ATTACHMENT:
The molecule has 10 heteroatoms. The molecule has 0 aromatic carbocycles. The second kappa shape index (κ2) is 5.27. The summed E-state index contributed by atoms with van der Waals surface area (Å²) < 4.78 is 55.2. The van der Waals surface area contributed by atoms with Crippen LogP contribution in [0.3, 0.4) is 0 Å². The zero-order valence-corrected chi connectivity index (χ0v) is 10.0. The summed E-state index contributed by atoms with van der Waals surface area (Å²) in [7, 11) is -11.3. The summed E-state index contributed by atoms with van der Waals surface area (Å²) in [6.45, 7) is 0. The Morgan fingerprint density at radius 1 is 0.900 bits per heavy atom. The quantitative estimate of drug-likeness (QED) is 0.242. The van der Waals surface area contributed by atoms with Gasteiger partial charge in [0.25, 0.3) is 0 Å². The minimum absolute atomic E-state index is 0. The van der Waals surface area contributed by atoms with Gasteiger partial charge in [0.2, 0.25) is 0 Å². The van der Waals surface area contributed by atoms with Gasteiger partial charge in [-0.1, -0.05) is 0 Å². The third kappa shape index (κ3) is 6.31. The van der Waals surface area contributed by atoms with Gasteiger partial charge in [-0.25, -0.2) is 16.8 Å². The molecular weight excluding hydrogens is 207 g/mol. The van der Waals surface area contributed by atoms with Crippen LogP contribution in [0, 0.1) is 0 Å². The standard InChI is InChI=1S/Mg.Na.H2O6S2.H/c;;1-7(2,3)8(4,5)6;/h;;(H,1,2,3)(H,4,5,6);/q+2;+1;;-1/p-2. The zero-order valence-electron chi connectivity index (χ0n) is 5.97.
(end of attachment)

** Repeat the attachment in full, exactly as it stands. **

The molecule has 10 heteroatoms. The molecule has 0 aromatic carbocycles. The second kappa shape index (κ2) is 5.27. The summed E-state index contributed by atoms with van der Waals surface area (Å²) < 4.78 is 55.2. The van der Waals surface area contributed by atoms with Crippen LogP contribution in [0.3, 0.4) is 0 Å². The zero-order valence-corrected chi connectivity index (χ0v) is 10.0. The summed E-state index contributed by atoms with van der Waals surface area (Å²) in [7, 11) is -11.3. The summed E-state index contributed by atoms with van der Waals surface area (Å²) in [6.45, 7) is 0. The Morgan fingerprint density at radius 1 is 0.900 bits per heavy atom. The quantitative estimate of drug-likeness (QED) is 0.242. The van der Waals surface area contributed by atoms with Gasteiger partial charge in [0.25, 0.3) is 0 Å². The minimum absolute atomic E-state index is 0. The van der Waals surface area contributed by atoms with Gasteiger partial charge in [0.2, 0.25) is 0 Å². The van der Waals surface area contributed by atoms with Gasteiger partial charge in [-0.1, -0.05) is 0 Å². The third kappa shape index (κ3) is 6.31. The van der Waals surface area contributed by atoms with Gasteiger partial charge in [-0.25, -0.2) is 16.8 Å². The molecular weight excluding hydrogens is 207 g/mol. The van der Waals surface area contributed by atoms with Crippen LogP contribution in [0, 0.1) is 0 Å². The standard InChI is InChI=1S/Mg.Na.H2O6S2.H/c;;1-7(2,3)8(4,5)6;/h;;(H,1,2,3)(H,4,5,6);/q+2;+1;;-1/p-2. The zero-order valence-electron chi connectivity index (χ0n) is 5.97.